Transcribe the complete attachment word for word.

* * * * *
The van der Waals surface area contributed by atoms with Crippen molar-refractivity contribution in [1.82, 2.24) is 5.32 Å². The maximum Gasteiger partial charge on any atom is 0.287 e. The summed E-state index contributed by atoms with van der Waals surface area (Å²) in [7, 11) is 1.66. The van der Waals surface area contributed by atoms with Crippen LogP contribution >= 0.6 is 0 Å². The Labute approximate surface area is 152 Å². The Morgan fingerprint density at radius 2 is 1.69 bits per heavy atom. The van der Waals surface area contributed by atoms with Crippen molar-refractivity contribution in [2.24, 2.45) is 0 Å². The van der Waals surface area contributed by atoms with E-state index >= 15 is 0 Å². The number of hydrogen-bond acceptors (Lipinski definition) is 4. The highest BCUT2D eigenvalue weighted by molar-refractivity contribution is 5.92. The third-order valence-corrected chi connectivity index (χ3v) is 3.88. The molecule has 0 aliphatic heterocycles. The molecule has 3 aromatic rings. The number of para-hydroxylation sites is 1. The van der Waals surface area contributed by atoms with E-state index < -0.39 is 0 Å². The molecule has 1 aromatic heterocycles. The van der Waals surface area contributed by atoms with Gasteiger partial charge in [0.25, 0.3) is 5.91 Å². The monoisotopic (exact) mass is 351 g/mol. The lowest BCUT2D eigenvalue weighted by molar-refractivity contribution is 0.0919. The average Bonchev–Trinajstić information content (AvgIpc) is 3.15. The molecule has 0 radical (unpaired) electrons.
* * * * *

The van der Waals surface area contributed by atoms with Crippen molar-refractivity contribution in [1.82, 2.24) is 5.32 Å². The maximum Gasteiger partial charge on any atom is 0.287 e. The summed E-state index contributed by atoms with van der Waals surface area (Å²) in [7, 11) is 1.66. The van der Waals surface area contributed by atoms with Crippen LogP contribution >= 0.6 is 0 Å². The Labute approximate surface area is 152 Å². The Morgan fingerprint density at radius 2 is 1.69 bits per heavy atom. The van der Waals surface area contributed by atoms with Crippen molar-refractivity contribution in [2.24, 2.45) is 0 Å². The van der Waals surface area contributed by atoms with E-state index >= 15 is 0 Å². The number of hydrogen-bond acceptors (Lipinski definition) is 4. The highest BCUT2D eigenvalue weighted by molar-refractivity contribution is 5.92. The third-order valence-corrected chi connectivity index (χ3v) is 3.88. The molecule has 0 aliphatic heterocycles. The molecule has 3 aromatic rings. The number of para-hydroxylation sites is 1. The van der Waals surface area contributed by atoms with E-state index < -0.39 is 0 Å². The molecule has 1 aromatic heterocycles. The van der Waals surface area contributed by atoms with Gasteiger partial charge in [0.25, 0.3) is 5.91 Å². The monoisotopic (exact) mass is 351 g/mol. The lowest BCUT2D eigenvalue weighted by molar-refractivity contribution is 0.0919. The average Bonchev–Trinajstić information content (AvgIpc) is 3.15. The molecule has 0 radical (unpaired) electrons.